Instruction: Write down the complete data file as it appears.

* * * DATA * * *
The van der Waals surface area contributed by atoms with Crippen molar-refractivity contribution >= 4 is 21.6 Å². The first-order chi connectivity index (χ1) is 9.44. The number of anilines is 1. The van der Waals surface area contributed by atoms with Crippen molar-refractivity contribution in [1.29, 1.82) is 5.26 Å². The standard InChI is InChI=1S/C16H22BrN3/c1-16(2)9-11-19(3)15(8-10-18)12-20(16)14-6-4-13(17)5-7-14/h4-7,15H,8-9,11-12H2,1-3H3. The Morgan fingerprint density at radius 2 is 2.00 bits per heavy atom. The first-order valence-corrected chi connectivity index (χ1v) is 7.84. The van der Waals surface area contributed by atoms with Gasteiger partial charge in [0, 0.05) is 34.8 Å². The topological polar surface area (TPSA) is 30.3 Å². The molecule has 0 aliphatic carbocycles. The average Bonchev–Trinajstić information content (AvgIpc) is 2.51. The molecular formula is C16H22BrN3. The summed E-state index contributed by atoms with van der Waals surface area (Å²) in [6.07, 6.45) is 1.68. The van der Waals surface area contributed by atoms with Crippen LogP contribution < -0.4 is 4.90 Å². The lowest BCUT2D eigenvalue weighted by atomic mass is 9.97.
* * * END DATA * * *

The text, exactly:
The van der Waals surface area contributed by atoms with Crippen molar-refractivity contribution >= 4 is 21.6 Å². The first-order chi connectivity index (χ1) is 9.44. The number of anilines is 1. The van der Waals surface area contributed by atoms with Crippen molar-refractivity contribution in [1.29, 1.82) is 5.26 Å². The standard InChI is InChI=1S/C16H22BrN3/c1-16(2)9-11-19(3)15(8-10-18)12-20(16)14-6-4-13(17)5-7-14/h4-7,15H,8-9,11-12H2,1-3H3. The Morgan fingerprint density at radius 2 is 2.00 bits per heavy atom. The first-order valence-corrected chi connectivity index (χ1v) is 7.84. The van der Waals surface area contributed by atoms with Gasteiger partial charge in [0, 0.05) is 34.8 Å². The topological polar surface area (TPSA) is 30.3 Å². The molecule has 0 aliphatic carbocycles. The average Bonchev–Trinajstić information content (AvgIpc) is 2.51. The molecular formula is C16H22BrN3. The summed E-state index contributed by atoms with van der Waals surface area (Å²) in [6.07, 6.45) is 1.68. The van der Waals surface area contributed by atoms with Crippen LogP contribution < -0.4 is 4.90 Å². The lowest BCUT2D eigenvalue weighted by atomic mass is 9.97.